Understanding the Magna Carta & Why It’s Important

The Magna Carta, which is Latin for Great Charter, is one of the most important documents in the history of the world. It established the principle that everyone is subject to the law, meaning no one is above the law. The decrees it set forth sound very familiar today, but they were revolutionary at the time. It guarantees the rights of the individual, the right to a fair trial, freedom from cruel and unusual punishment, and the right to justice. To demonstrate the importance of this document, we share the three original clauses from the Magna Carta that are still part of British law.

Discontent and Revolution

Rebel nobles in England drafted the Magna Carta to limit the power of their own tyrannical monarch, King John. Upon its creation in 1215, the document secured rights and liberties for the elite classes in England. However, the language in it protecting due process and barring absolute monarchy has guided the principles of common law in constitutions around the world for centuries.

It all began with King John’s volatile relationship with Pope Innocent III, who claimed supreme authority over European sovereigns. King John opposed the appointment of an archbishop in 1207 and became the first English king to receive excommunication. To get back at the Church, he seized parts of its lands. Shortly after, in 1214, King John launched an unsuccessful invasion of France. To pay for his war, the king was able to heavily tax those living on the land he seized to pay for his war defeats. This made The English Barons hate him even more. That was the last straw for them, and they revolted in 1215.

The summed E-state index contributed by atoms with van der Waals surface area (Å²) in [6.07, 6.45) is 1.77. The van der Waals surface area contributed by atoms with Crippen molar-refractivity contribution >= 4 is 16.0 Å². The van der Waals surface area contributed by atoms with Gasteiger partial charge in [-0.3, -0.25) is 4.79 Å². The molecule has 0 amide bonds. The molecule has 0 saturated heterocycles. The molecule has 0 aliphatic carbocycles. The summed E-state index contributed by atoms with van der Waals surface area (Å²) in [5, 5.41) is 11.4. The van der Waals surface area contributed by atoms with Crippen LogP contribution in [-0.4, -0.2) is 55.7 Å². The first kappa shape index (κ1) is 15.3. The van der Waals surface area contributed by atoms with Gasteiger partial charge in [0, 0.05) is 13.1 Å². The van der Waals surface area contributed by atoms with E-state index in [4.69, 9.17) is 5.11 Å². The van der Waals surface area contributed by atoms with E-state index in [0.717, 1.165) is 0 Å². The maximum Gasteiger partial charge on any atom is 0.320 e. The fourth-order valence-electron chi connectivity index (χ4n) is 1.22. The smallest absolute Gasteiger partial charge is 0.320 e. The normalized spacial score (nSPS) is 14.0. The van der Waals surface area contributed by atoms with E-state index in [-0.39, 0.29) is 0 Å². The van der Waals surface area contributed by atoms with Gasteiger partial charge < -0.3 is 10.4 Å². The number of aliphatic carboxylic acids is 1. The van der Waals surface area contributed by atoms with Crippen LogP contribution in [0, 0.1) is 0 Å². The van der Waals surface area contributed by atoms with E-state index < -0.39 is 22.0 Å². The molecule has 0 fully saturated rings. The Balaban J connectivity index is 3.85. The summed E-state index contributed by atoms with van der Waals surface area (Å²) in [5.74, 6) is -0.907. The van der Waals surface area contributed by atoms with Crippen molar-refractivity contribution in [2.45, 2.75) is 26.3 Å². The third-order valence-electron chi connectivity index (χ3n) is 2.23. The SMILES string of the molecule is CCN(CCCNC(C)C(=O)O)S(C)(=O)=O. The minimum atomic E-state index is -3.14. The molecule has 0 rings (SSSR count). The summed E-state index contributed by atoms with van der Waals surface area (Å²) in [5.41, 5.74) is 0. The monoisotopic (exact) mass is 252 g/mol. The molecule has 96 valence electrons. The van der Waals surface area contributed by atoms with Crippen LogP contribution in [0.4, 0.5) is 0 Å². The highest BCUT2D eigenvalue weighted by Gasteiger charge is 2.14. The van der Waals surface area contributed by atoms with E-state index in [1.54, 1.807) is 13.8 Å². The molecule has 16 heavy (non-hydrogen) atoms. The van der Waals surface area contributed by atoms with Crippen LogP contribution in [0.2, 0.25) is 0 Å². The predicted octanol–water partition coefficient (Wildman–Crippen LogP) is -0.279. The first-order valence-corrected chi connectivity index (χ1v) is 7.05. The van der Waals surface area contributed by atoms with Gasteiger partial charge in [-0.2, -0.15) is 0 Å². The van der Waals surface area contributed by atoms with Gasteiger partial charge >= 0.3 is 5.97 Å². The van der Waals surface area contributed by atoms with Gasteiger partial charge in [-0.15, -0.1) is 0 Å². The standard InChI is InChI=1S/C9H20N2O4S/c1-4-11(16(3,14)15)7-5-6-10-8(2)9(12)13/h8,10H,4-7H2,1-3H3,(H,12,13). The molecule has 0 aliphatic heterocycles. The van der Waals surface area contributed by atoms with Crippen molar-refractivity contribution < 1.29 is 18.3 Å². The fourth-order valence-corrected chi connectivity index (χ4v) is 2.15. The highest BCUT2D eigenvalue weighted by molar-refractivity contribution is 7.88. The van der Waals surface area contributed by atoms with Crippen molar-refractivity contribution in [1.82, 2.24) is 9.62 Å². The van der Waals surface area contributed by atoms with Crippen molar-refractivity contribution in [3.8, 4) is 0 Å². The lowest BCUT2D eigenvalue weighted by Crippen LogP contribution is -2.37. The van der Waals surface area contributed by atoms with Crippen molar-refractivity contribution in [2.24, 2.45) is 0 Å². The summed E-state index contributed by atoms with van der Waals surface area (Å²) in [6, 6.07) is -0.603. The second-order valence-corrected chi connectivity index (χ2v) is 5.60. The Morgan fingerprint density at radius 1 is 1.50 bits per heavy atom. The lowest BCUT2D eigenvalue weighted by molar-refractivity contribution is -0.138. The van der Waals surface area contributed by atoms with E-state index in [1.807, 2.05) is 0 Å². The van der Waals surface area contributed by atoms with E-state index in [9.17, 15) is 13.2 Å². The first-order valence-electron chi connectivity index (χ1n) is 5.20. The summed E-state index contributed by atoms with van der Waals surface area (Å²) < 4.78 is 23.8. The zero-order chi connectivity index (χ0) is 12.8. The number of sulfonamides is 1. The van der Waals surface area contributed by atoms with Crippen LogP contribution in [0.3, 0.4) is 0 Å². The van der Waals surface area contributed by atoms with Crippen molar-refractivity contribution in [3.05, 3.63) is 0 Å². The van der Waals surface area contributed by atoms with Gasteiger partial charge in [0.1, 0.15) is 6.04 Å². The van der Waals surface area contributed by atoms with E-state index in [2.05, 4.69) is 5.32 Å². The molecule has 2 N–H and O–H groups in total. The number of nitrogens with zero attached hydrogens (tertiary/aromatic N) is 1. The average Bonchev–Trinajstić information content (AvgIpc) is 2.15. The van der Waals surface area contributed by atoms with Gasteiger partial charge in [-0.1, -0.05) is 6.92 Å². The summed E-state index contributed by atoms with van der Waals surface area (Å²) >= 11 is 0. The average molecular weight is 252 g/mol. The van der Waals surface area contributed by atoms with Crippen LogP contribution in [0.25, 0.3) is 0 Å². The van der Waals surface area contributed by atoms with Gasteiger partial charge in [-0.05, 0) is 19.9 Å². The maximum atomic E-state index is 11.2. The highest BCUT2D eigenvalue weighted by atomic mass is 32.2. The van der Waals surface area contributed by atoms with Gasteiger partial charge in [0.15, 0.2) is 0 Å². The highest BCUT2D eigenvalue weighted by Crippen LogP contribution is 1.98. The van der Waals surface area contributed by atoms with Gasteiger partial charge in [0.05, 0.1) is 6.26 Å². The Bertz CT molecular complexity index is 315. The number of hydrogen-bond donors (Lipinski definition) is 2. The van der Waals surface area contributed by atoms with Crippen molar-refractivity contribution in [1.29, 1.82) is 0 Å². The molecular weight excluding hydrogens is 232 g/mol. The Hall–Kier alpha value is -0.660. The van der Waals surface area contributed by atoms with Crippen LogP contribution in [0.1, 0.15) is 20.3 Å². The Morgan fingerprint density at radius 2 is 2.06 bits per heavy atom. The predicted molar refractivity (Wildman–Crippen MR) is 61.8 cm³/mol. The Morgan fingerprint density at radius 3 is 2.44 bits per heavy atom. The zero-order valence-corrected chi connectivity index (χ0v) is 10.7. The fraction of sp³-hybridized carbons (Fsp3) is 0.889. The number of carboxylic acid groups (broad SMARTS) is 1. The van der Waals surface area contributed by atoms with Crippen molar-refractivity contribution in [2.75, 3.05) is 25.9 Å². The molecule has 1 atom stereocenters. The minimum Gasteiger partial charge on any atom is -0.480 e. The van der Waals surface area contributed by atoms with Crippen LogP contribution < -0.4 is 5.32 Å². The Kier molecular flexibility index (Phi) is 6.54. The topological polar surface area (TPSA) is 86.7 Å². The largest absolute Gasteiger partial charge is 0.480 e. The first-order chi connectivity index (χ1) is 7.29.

An Attempt at Peace

In an attempt to quell the civil unrest and put an end to the king’s abuse of power, Stephen Langton and a group of revel barons wrote the Articles of the Barons. These would later become the Magna Carta. Fearing the rebellion would lead to full-scale civil war and topple his regime, King John decided to act. He put his official seal on the document on June 15, 1215, officially making it Europe’s first constitution. By then, Pope Innocent III and King John had reconciled, and at the king’s request, he voided the Magna Carta. That act started the violence between the throne and the barons anew. It wasn’t until after King John’s death in 1216, those in power reinstated the Maga Carta under 9-year-old King Henry III.

Its Impact

Around 500 years later, the Magna Carta would inspire the American colonists to declare independence from the British themselves. In fact, about one-third of the provisions in the United States Bill of Rights comes from the Magna Carta. The founding fathers used the foundation to craft some of the most important documents in U.S. history. Without the Magna Carta, the Constitution and Declaration of Independence might look very different.

 

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